Become a member of Allies in Recovery and we’ll teach you how to intervene, communicate and guide your loved one toward treatment.Become a member of Allies in Recovery today.

Did I Do CRAFT Wrong and Trigger Him to Drink?

She thought her husband was drinking, so she left. He called and said he wasn’t drinking, so she came home, but by then he’d gone out and he did drink. This wife feels she inadvertently triggered her husband to go drink. Did she? She also feels like she messed everything up with one episode of removing rewards. Did she really? The CRAFT approach has us “remove rewards,” including removing ourselves, when our loved one is using substances. CRAFT also asks you to make numerous split-second decisions every day. You’re going to get it wrong sometimes.  In the post below, we walk through this scenario with some CRAFT ABC’s.

[This question originally appeared on our member site “Pose a Question” blog:]

“The reason for this post is to share an incident and check that I’m on track or not. I am really working on applying CRAFT to my husband when he drinks. Figuring it out successfully or not. Tonight, I was sure he was drinking while mowing. I went out and told him clearly I was leaving because he was drinking, that I was going out to eat, and I would be back before bed. He just stared at me without saying a word. So I left and he was silent as I drove away. Then about 20 minutes later he calls. He says he wasn’t drinking, that it was a water bottle. I was shocked and quickly apologized. I told him I was going to grab a snack and come home. When I got home, he was gone.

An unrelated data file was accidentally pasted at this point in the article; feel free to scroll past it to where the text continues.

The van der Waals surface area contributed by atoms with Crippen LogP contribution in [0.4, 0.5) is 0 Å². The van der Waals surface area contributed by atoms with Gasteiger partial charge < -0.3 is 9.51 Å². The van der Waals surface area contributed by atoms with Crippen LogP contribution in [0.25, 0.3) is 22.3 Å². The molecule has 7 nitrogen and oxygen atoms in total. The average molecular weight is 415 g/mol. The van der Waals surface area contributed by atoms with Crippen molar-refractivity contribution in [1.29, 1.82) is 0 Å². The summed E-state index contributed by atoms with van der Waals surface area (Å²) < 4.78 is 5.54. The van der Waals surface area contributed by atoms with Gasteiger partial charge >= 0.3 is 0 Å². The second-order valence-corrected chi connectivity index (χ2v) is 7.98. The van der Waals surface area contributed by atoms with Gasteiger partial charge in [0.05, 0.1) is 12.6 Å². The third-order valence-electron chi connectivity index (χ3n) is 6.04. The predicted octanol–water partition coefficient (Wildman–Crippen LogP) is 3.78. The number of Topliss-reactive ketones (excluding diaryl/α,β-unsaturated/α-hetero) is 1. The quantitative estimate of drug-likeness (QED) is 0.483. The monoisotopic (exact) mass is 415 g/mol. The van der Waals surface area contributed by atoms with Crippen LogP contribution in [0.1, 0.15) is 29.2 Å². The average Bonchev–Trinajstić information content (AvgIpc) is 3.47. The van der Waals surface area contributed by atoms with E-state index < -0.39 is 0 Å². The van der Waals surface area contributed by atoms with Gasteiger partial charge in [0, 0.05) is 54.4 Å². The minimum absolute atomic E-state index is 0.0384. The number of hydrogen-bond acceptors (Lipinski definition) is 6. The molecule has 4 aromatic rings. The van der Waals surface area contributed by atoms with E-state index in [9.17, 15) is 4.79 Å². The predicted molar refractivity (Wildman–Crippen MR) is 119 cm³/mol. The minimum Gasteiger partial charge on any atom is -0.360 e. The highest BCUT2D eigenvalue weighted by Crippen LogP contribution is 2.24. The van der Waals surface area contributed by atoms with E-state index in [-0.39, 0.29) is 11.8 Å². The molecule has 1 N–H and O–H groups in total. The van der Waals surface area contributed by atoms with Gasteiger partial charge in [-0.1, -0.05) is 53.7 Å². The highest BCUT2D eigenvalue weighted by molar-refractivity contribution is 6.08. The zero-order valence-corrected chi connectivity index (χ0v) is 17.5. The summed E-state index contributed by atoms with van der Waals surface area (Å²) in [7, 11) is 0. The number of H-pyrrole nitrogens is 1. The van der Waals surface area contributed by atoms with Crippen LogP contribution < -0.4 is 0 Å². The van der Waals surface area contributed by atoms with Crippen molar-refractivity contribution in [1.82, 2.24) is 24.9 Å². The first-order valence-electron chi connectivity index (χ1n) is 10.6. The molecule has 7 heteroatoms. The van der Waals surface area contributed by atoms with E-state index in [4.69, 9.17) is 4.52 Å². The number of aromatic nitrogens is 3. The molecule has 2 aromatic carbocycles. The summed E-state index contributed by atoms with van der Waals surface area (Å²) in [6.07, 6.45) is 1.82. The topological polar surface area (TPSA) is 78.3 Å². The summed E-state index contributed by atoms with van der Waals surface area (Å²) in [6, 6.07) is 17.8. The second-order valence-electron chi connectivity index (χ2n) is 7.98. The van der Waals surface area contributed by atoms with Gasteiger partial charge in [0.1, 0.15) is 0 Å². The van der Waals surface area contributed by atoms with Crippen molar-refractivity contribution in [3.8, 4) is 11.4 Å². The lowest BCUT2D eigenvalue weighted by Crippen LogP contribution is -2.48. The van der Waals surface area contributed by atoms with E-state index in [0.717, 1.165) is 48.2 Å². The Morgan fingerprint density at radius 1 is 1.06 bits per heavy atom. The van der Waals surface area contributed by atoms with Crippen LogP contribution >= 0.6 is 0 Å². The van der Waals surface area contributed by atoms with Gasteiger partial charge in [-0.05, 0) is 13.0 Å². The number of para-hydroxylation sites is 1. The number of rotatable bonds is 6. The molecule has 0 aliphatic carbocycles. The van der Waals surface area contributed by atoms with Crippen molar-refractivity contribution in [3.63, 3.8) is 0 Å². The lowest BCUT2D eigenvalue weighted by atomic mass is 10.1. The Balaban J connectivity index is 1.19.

“Now I’m sure he’s drinking and feeling guilty and blaming myself. Feeling like although I didn’t cause this, I helped it to happen. Now should I stay up until he comes home, or remove myself since I really expect he’s been drinking? I turn off all the lights and go to bed. I am so conflicted. If I helped to cause this, shouldn’t I be up to console him and encourage him when he gets home even if he’s been drinking? I feel really guilty and keep trying to reassure myself that it’s not my doing if he drinks. He doesn’t need to respond by drinking.

“I wrestle with being in bed with all the lights off. I think he’s going to come home mad at me and a quick apology or chat will settle things down; I feel so guilty and upset with myself. Finally, I get up and go into the living room and pretend to be asleep when he gets home. But I know it’s clear I was waiting up for him. What a cop out. He wants to talk when he comes home two hours later. But not about drinking or us or me, but about his night. He tells me details and says “I drank, sorry. I drank three beers. It was a bachelor party.” I’m not sure if he’s sorry that he has to tell me, or sorry because he knows I don’t approve. He doesn’t seem sorry that he drank them. And there was no profit in me being there for him.

“So, even if I’m part of the reason he drinks in a particular situation, I need to apply CRAFT and remove myself when he drinks. He asks me right before bed do I want to talk. I say “no, but tomorrow I would like to talk.” I feel like I finally have said what I should have all along. Tomorrow, I will ask him why he’s sorry.


Thanks for writing in and sharing what happened. In a nutshell, you suspected your husband had been drinking, you acted in consequence, he denied it, you felt bad and went back, but he was gone, this time drinking (he confirmed it later). You felt you’d really messed up, perhaps even causing his drinking episode. The remorse and guilt is eating at you.

There’s actually a lot in your message that I want to address. Maybe first and foremost, it would be helpful for me to let you off the hook…

Applying CRAFT in real life: You’re gonna get it wrong sometimes!